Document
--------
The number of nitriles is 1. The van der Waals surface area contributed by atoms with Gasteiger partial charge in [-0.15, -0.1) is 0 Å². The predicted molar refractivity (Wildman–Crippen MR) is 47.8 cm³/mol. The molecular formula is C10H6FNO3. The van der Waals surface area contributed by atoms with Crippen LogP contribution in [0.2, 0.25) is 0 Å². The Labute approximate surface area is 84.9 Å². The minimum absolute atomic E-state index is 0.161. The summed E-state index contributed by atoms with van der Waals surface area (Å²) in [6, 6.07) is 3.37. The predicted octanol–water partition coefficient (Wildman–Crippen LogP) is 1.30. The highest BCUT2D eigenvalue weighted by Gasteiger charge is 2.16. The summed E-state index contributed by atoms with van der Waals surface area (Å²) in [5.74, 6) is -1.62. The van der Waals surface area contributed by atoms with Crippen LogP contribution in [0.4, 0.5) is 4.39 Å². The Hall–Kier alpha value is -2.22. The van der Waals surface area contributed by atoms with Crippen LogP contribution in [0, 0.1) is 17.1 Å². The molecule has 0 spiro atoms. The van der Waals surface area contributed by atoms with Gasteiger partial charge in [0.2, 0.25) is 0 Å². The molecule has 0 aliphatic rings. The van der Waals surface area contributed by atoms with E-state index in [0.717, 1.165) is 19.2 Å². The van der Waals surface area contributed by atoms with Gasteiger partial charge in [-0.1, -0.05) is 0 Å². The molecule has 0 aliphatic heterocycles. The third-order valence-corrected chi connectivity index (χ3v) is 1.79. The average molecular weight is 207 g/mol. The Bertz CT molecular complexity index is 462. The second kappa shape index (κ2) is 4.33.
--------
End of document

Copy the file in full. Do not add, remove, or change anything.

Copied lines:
The number of nitriles is 1. The van der Waals surface area contributed by atoms with Gasteiger partial charge in [-0.15, -0.1) is 0 Å². The predicted molar refractivity (Wildman–Crippen MR) is 47.8 cm³/mol. The molecular formula is C10H6FNO3. The van der Waals surface area contributed by atoms with Crippen LogP contribution in [0.2, 0.25) is 0 Å². The Labute approximate surface area is 84.9 Å². The minimum absolute atomic E-state index is 0.161. The summed E-state index contributed by atoms with van der Waals surface area (Å²) in [6, 6.07) is 3.37. The predicted octanol–water partition coefficient (Wildman–Crippen LogP) is 1.30. The highest BCUT2D eigenvalue weighted by Gasteiger charge is 2.16. The summed E-state index contributed by atoms with van der Waals surface area (Å²) in [5.74, 6) is -1.62. The van der Waals surface area contributed by atoms with Crippen LogP contribution in [0.4, 0.5) is 4.39 Å². The Hall–Kier alpha value is -2.22. The van der Waals surface area contributed by atoms with Crippen LogP contribution in [0, 0.1) is 17.1 Å². The molecule has 0 spiro atoms. The van der Waals surface area contributed by atoms with Gasteiger partial charge in [0.2, 0.25) is 0 Å². The molecule has 0 aliphatic rings. The van der Waals surface area contributed by atoms with E-state index in [0.717, 1.165) is 19.2 Å². The van der Waals surface area contributed by atoms with Gasteiger partial charge in [-0.1, -0.05) is 0 Å². The molecule has 0 aliphatic heterocycles. The third-order valence-corrected chi connectivity index (χ3v) is 1.79. The average molecular weight is 207 g/mol. The Bertz CT molecular complexity index is 462. The second kappa shape index (κ2) is 4.33.